The ability to articulate at least one theoretical framework and use it to illuminate a real-life communication problem, strategy, or initiative.
Theoretical literacy was one of the first skills I acquired as part of the MACOMM program. My first two courses were both theory-heavy courses (strategic communication and organizational communication) and introduced me to a whole new world of communication theory. The theories that were introduced later became part of our daily lexicon, and are now foundational to my communications work. During this final semester in our Capstone experience, my peers and I had to complete a comprehensive exam that was all about demonstrating the ability to understand and use a theoretical framework to help solve a communication issue. In studying for that final exam, I came to realize that theories and ideas such as sensemaking, narrative paradigm, structuration, systems theory, scientific management, impression management, capital and relational dialectics can be applied to situations in my own life on a daily basis.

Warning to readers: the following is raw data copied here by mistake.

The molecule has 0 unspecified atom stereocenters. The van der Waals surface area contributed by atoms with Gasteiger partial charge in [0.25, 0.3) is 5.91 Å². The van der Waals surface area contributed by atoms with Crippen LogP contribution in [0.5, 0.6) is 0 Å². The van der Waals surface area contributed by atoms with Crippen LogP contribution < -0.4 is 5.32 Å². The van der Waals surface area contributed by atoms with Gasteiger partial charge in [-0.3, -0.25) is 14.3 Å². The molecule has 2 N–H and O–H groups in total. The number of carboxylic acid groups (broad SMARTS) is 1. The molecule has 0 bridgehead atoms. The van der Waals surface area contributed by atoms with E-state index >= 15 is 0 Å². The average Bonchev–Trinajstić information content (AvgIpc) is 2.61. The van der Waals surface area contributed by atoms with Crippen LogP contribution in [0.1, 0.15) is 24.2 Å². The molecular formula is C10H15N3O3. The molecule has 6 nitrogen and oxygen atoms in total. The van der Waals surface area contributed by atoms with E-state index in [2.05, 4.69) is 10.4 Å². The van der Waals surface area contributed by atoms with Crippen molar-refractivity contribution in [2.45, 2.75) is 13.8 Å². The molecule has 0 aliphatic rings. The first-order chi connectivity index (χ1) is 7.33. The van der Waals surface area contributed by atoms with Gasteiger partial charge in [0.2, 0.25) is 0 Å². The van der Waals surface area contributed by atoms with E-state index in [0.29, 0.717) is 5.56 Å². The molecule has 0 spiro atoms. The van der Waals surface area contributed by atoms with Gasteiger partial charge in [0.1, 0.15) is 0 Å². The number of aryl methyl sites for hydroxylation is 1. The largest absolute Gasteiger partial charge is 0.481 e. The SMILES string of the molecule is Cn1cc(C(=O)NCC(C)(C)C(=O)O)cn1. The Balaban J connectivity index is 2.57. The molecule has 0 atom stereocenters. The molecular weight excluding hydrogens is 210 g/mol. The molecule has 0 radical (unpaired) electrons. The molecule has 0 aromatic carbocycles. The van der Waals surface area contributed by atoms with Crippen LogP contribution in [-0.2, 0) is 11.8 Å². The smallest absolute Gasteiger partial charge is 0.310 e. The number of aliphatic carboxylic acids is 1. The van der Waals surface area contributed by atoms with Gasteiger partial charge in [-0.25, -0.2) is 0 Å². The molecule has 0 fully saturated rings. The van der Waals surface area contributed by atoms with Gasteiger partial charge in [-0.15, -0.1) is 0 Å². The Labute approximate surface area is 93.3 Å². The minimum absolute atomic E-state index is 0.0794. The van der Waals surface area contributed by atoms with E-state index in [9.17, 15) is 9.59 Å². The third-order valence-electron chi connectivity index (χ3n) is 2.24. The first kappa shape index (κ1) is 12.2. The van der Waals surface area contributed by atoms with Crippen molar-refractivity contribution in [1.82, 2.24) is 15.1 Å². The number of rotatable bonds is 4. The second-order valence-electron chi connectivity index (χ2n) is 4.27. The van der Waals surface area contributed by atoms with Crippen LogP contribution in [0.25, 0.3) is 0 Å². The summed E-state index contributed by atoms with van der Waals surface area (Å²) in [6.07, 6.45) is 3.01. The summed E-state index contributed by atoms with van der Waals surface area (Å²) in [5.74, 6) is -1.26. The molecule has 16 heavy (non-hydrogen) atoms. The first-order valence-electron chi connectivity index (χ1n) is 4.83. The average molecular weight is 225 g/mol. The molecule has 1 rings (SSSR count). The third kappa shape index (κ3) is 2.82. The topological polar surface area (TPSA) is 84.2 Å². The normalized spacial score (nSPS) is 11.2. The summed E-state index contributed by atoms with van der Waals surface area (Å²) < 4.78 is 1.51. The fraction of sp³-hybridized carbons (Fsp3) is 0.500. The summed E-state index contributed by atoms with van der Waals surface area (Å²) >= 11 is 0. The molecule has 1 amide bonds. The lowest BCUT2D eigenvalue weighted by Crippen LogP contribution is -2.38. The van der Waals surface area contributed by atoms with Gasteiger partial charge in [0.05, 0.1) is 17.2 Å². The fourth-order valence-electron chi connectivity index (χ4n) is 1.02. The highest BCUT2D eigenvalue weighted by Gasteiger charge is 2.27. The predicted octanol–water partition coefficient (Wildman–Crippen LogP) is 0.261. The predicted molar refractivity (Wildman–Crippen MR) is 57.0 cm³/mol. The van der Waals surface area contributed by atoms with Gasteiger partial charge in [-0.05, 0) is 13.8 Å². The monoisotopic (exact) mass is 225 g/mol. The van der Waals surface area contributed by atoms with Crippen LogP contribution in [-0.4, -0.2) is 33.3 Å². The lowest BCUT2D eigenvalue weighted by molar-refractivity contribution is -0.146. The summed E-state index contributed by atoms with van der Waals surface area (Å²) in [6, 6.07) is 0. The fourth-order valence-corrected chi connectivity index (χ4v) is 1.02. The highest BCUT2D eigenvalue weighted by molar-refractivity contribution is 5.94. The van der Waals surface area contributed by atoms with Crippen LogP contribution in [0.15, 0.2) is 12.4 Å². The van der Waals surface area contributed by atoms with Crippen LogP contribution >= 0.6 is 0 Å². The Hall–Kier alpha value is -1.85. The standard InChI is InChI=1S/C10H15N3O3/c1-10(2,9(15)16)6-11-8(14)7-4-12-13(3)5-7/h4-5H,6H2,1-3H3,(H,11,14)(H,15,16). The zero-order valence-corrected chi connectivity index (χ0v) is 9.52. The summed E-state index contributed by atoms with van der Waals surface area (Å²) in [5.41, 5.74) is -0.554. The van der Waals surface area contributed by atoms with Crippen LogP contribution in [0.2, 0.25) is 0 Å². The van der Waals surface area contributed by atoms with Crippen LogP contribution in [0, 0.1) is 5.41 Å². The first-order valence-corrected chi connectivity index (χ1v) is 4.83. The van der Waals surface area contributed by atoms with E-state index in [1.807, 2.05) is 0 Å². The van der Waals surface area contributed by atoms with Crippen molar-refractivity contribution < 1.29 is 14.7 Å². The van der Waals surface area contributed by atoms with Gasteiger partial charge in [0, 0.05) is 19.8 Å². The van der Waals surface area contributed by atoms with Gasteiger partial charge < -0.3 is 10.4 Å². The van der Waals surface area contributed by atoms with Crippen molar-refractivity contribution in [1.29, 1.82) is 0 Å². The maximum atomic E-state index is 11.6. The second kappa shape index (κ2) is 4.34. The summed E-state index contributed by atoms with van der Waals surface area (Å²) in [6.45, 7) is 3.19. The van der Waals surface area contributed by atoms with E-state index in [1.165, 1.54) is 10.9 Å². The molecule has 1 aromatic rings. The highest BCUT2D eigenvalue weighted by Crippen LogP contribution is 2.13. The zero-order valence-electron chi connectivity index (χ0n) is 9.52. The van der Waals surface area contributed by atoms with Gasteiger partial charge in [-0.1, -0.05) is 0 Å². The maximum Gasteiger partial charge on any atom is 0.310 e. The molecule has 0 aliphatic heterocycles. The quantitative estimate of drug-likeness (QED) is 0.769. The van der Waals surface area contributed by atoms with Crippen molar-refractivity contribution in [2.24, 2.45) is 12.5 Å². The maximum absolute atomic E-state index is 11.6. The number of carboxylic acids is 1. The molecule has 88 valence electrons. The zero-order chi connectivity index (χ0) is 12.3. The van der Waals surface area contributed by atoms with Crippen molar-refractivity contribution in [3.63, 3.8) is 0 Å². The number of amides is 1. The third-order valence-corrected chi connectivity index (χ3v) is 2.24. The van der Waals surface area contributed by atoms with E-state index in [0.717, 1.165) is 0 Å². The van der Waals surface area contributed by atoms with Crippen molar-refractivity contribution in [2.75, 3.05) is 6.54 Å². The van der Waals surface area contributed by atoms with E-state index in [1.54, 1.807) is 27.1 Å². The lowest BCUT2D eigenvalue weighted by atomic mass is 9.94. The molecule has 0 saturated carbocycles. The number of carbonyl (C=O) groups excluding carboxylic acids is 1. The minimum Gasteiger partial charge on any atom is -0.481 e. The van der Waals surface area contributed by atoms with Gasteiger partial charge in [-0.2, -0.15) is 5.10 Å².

One of my own early examples showcasing how I applied theory to a real-life scenario came from COMM605, in which I used Bordieu’s understanding of social, economic and cultural capital to help form a strategic communication plan. The goal of the plan was to provide a clear and relevant approach with recommended communication strategies for Goodwill Industries of the Southern Piedmont to utilize for the successful design and launch of a young professionals affiliate group. This is one example of how I was able to directly infuse my coursework into my job.
I have journal articles, blog posts, and numerous papers from every one of my courses that has challenged me to apply a theoretical lens to any number of communication scenarios. I am now able to use this skill to approach communication problems from any number of angles, which allows me to arrive at stronger and more creative solutions.